Fixing broken flashlight glass – you can do it with stuff you upcycle from the recycling bin! It’s easy and essentially free, both things that I really like.

Fixing a flashlight might seem a bit old school, but the fact is most preppers and homesteaders have at least a few of these around the house. We keep one in every room, and then a large stockpile of them by the basement door where they’re easy to find.

Your phone battery might die, but an old-fashioned flashlight with a supply of D cell batteries is a great thing. We use our flashlights during power outages, rescues, finding your way around the basement or even getting to and from the barn in the night. So what do you do when the glass breaks? A broken flashlight glass makes the whole thing useless.

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Fixing a broken flashlight glass might seem a bit old school, but the fact is most preppers and homesteaders have at least a few of these around the house. #diy #repair #upcycle

Flashlights have so many varieties that you are sure to find one that is reliable when you need it. Solar-powered flashlights, with battery backup, or flashlights that stay plugged in and charged until need, are reliable and handy.

But as reliable as they are, we tend to use them in extreme conditions. They get dropped or banged, and sometimes that protective glass layer gets broken. While it’s certainly possible to use it when that happens, it’s dangerous and not ideal.

The good news is that you don’t need to trash your flashlight and buy a new one just because the protective glass is broken.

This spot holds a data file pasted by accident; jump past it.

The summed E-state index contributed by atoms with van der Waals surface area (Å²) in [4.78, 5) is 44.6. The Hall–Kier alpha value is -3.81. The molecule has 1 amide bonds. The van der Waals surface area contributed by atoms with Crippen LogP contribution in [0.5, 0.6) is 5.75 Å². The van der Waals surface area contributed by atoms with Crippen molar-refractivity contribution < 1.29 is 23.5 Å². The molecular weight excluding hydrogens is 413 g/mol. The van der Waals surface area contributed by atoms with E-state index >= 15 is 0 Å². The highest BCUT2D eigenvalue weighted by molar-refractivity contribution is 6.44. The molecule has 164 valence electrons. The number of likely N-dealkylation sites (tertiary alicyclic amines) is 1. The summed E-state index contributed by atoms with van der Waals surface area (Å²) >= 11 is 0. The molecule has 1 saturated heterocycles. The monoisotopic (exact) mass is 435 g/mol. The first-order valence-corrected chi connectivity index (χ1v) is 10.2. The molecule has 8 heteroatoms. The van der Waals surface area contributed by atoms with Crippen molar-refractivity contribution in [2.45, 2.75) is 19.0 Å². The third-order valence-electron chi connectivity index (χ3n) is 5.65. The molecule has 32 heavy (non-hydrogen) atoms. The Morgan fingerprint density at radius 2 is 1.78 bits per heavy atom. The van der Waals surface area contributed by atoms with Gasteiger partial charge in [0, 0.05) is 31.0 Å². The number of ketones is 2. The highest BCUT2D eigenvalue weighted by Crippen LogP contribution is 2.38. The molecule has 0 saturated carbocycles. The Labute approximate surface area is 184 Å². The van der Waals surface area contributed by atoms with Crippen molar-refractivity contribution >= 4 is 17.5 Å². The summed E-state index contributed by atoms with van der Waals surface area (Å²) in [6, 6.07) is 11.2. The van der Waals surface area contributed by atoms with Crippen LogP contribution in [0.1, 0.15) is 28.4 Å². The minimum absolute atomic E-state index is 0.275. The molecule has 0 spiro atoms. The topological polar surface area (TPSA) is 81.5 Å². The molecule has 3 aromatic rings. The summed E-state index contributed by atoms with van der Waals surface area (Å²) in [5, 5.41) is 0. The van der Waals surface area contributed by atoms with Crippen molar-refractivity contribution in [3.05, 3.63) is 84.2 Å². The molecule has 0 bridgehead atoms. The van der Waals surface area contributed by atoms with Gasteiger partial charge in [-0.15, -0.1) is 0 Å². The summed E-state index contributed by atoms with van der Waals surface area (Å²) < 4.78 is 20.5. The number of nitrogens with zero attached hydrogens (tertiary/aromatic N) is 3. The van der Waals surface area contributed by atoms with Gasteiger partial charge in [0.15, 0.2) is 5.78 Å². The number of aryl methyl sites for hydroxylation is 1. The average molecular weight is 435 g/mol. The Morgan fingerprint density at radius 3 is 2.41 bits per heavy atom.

Let’s Fix Your Broken Flashlight Glass!

You can still recycle the pop bottle, by the way. Especially if it’s one you grabbed from your neighbour’s recycling bin.

supplies to fix flashlight


Gather all the materials needed for this quick fix tutorial:

  • a 2L PET pop bottle (if you’re American, I think you call it soda)
  • the flashlight with broken protective glass
  • a cutter
  • a black permanent marker or Sharpie
  • a pair of scissors
  • a hot glue gun

Someone told me recently that they like everything listed very methodically in steps. Let me know in the comments.

Bezel off

Remove the bezel from the topmost portion of the flashlight where the broken protective glass is located.

bezel off

Flashlight Glass off

Remove the broken protective glass from the flashlight.

glass off

Clean bottle

Remove the label of the soda bottle and clean the bottle.

clean bottle

Cut a circle

Trace the inner circle of the bezel onto the PET soda bottle using a permanent marker. The area with a flat surface should be considered for this, so that it will look like the original protective glass.

cut a circle

Don’t cut your hands

Cut the traced circle from the PET bottle using the cutter and please be careful to cut the bottle instead of your hands.

don't cut your hands

Tidy it up

Clean the sides of the plastic circle using the scissors.

tidy up

Glue it

Generously line the inner layer of the bezel with hot glue. This will be the stopper of the new plastic replacement, since the original protective glass is thicker than the replacement. Wait until the glue is completely dried up before proceeding to the next step.

Just to be really clear – you are NOT gluing the plastic into your bezel.

glue it

Put it in

When the glue has dried, place the circular plastic inside the flashlight bezel.

put it in

Put it on!

Return the bezel to the flashlight and then you’re done. You now have a new flashlight ready for use!

put it on

This is a quick and inexpensive hack that you can use to repair your flashlight. Instead of not using it because the broken flashlight glass is not safe anymore, you may as well create a better replacement for it.

This has the same luminosity as the original glass layer, so is a fantastic substitute. You can now fix all your broken flashlights without spending anything at all.

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